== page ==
MINNEAPOLIS (AP) ¿ A former publisher of The Wall Street Journal and the head of a newspaper company are among four new board members chosen by the Star Tribune's main lenders to lead the newspaper after it emerges from bankruptcy protection.

The Star Tribune said Monday that unless another buyer emerges, its board of directors will include L. Gordon Crovitz, former Wall Street Journal publisher; Michael T. Sweeney, managing partner of the Minneapolis private equity firm of Goldner Hawn Johnson & Morrison; former banker and investor William F. Farley of Minneapolis; and Michael E. Reed, head of GateHouse Media Inc. of Fairport, N.Y. Two additional board members are expected to be named later.

Sweeney also would be chairman of the new board. Current Star Tribune publisher and chairman Chris Harte plans to leave the newspaper. A new CEO of the Star Tribune also will be named before the paper emerges from bankruptcy. Currently there is no CEO, but Harte essentially has that role, Star Tribune spokesman Ben Taylor said.

"This is a board that can challenge and advise the new Star Tribune CEO in crafting winning strategies and finding new revenue streams while operating the current business as efficiently as possible," Brad Pattelli, managing director of Angelo Gordon & Co., one of the Star Tribune's senior secured lenders, said in a news release. Pattelli is on vacation and did not immediately respond to an e-mail request seeking comment.

Sweeney, 51, told The Associated Press that he made a long-term commitment to be involved on the board.

"I think a local newspaper company like the Star Tribune is the epitome of a local business," said Sweeney, who previously served as president of Starbucks Coffee Co. (UK) in London. "So it's a pleasure to be involved in such a local business."

Faced with plunging ad and circulation revenue and heavy debt, the Star Tribune filed for bankruptcy protection last January. The Chapter 11 filing came less than two years after Avista Capital Partners, a private equity firm, bought the Star Tribune for $530 million from The McClatchy Co.

The Star Tribune said it needed $20 million in cuts from labor unions in order to survive. The newspaper reached agreement on concessions with all 10 of its unions while in Chapter 11. A confirmation hearing on the Star Tribune's reorganization is scheduled for Sept. 17 in federal bankruptcy court in New York. Under the plan, the newspaper's major secured creditors would swap $430 million in debt for control of the company, plus $100 million in new debt. The Star Tribune expects to emerge from bankruptcy protection on Sept. 28.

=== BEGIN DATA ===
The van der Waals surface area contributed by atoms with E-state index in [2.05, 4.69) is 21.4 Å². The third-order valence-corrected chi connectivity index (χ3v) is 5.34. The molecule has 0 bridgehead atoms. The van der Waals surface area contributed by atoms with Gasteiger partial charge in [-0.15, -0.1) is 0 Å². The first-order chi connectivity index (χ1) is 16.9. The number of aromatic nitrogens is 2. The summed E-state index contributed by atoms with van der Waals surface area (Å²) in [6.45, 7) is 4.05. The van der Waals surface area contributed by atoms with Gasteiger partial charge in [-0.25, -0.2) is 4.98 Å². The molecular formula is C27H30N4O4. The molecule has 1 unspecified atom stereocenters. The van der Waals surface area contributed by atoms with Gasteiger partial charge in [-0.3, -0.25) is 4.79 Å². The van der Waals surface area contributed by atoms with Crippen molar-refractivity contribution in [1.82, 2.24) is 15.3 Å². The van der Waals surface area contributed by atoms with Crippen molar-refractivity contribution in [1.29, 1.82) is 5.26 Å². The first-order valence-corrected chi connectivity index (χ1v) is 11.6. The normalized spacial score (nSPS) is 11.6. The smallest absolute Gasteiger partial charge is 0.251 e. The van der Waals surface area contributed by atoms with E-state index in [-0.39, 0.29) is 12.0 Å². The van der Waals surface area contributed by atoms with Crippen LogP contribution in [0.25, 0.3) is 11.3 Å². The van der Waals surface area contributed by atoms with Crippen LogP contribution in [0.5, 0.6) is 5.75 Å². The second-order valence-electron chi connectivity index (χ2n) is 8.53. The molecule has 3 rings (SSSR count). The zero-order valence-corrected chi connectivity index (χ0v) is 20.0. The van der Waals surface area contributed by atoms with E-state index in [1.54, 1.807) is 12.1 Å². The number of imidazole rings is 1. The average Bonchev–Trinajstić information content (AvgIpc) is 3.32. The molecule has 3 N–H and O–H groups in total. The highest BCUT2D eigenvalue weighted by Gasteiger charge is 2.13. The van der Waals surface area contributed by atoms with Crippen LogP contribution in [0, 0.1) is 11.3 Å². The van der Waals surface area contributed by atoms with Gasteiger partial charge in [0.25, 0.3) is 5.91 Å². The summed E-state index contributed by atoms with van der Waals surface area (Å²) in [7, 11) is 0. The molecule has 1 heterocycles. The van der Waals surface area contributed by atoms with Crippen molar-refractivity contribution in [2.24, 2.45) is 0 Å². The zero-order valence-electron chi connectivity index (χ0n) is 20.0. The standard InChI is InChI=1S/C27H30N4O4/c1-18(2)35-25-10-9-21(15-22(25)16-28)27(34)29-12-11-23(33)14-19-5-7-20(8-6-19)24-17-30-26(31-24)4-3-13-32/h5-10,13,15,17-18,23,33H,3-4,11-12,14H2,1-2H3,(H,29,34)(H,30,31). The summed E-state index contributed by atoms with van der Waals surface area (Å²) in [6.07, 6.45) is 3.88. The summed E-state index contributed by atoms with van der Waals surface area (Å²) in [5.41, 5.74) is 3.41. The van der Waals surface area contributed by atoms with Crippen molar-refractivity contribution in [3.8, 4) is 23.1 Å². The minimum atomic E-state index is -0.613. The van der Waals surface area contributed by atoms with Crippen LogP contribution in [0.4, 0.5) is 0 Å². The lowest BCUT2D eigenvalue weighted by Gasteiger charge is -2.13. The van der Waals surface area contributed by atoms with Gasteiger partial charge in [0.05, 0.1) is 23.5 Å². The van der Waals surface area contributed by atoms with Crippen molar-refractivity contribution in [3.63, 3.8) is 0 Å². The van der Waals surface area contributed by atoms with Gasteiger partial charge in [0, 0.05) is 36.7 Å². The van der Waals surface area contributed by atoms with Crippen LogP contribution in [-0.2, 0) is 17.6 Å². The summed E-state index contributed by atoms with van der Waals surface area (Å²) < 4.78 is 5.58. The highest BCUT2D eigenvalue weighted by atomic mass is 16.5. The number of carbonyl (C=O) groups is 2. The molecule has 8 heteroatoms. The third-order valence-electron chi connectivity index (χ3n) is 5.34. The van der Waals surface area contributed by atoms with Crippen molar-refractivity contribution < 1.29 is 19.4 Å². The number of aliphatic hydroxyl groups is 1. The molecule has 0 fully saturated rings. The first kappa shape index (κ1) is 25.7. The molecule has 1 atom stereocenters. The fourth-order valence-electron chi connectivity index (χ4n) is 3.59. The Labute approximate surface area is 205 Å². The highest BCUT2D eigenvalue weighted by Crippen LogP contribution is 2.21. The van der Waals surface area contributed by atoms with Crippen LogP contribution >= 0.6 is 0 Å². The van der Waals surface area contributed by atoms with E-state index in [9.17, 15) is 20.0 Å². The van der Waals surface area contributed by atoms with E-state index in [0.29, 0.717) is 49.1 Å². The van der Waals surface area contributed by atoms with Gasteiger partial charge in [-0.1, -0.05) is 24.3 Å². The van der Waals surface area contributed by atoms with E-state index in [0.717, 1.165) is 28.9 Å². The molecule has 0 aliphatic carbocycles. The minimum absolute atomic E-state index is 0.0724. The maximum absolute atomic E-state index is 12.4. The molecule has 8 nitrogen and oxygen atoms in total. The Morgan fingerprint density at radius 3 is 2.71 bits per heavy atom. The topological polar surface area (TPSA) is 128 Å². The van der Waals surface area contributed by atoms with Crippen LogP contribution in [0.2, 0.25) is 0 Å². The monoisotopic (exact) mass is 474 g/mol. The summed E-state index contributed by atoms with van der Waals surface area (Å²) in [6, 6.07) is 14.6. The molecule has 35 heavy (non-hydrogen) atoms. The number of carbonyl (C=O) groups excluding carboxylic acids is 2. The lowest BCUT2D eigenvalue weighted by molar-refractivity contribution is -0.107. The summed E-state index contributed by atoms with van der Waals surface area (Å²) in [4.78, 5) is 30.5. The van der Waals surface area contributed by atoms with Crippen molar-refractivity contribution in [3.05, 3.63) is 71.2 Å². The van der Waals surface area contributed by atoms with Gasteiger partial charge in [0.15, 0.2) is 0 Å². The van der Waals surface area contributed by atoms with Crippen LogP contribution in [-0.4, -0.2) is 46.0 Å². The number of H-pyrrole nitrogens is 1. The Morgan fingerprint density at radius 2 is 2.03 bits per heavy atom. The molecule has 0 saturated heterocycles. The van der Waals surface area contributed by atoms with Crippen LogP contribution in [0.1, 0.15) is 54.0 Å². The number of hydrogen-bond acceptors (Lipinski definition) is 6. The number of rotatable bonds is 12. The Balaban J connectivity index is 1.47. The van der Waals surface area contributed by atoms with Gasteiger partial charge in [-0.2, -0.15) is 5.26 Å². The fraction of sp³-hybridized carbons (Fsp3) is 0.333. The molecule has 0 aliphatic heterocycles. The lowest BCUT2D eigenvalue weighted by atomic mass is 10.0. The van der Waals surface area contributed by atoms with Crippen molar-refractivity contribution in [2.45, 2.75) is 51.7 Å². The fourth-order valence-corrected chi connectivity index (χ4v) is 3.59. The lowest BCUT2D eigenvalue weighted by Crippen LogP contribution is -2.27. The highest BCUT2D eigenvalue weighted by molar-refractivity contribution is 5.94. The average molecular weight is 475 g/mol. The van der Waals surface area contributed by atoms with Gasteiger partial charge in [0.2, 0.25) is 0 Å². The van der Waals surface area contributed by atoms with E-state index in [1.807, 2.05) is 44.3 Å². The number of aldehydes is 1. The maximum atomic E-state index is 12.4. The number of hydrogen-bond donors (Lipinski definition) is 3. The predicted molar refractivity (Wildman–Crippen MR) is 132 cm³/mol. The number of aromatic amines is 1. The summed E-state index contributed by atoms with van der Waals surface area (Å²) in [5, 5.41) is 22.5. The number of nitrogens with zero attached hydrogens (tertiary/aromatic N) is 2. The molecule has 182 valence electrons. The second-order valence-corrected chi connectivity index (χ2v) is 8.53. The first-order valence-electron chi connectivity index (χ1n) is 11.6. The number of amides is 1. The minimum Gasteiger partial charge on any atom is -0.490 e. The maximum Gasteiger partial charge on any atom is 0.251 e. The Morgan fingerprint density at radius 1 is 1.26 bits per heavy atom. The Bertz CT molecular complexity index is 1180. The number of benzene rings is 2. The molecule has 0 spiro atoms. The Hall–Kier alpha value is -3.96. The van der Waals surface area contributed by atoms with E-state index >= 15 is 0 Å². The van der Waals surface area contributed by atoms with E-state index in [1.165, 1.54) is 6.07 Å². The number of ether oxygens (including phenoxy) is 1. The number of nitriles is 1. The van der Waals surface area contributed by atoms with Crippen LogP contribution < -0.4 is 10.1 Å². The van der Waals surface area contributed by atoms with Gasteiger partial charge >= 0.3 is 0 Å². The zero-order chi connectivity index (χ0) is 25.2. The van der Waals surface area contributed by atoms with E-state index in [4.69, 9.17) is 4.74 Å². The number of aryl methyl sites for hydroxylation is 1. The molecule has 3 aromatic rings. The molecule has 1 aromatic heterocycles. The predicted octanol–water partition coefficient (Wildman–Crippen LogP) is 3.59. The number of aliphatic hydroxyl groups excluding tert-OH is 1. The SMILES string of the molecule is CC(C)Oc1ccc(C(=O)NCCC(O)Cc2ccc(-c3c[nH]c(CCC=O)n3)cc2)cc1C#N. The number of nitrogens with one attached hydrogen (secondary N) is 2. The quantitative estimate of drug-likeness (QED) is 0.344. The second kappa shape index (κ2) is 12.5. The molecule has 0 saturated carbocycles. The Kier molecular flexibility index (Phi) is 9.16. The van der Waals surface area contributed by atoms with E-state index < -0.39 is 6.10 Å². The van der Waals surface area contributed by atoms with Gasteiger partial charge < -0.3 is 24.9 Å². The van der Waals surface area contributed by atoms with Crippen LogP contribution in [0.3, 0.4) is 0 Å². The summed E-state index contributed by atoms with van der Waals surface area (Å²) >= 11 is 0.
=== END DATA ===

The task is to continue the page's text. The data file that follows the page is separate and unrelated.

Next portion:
Two of the Star Tribune's proposed new board members have wide-ranging media experience.

Crovitz left The Wall Street Journal as publisher when Rupert Murdoch's News Corp. took over Journal publisher Dow Jones & Co. in late 2007. Crovitz was a Dow Jones executive who oversaw the growth of that company's online businesses. He now writes a weekly column on technology issues for the Journal.

Earlier this year, Crovitz teamed up with two other media veterans ¿ Steve Brill, the founder of Court TV and American Lawyer, and former cable television executive Leo Hindery ¿ to form Journalism Online, which plans to sell news online.

Reed is CEO of GateHouse, which owns 92 daily newspapers and more than 500 community newspapers in 21 states, including Minnesota. He is a member of The Associated Press board of directors.

Media analyst Ken Doctor, a former managing editor of the St. Paul Pioneer Press, praised the selections of Crovitz and Reed for their expertise in online and operational efficiency, respectively. Doctor said finding someone with "state-of-the-art advertising knowledge" would be key for the remaining board positions.

"Advertising continues to be the main driver of media revenue and it is a fast-changing business," Doctor said.

The resumes of the media people on the new board appear impressive, said Graydon Royce, co-chairman of the Star Tribune's unit of the Newspaper Guild, which represents newsroom employees.

"The question that's foremost in our minds is how long (the secured creditors) will hold on to the property, and we just don't know that right now," Royce said.

Last March the Star Tribune had the 14th-highest weekday circulation in the United States, with an average of 320,076 over a six-month period. The Star Tribune's Sunday paper is the nation's 11th top-seller, at 497,678.


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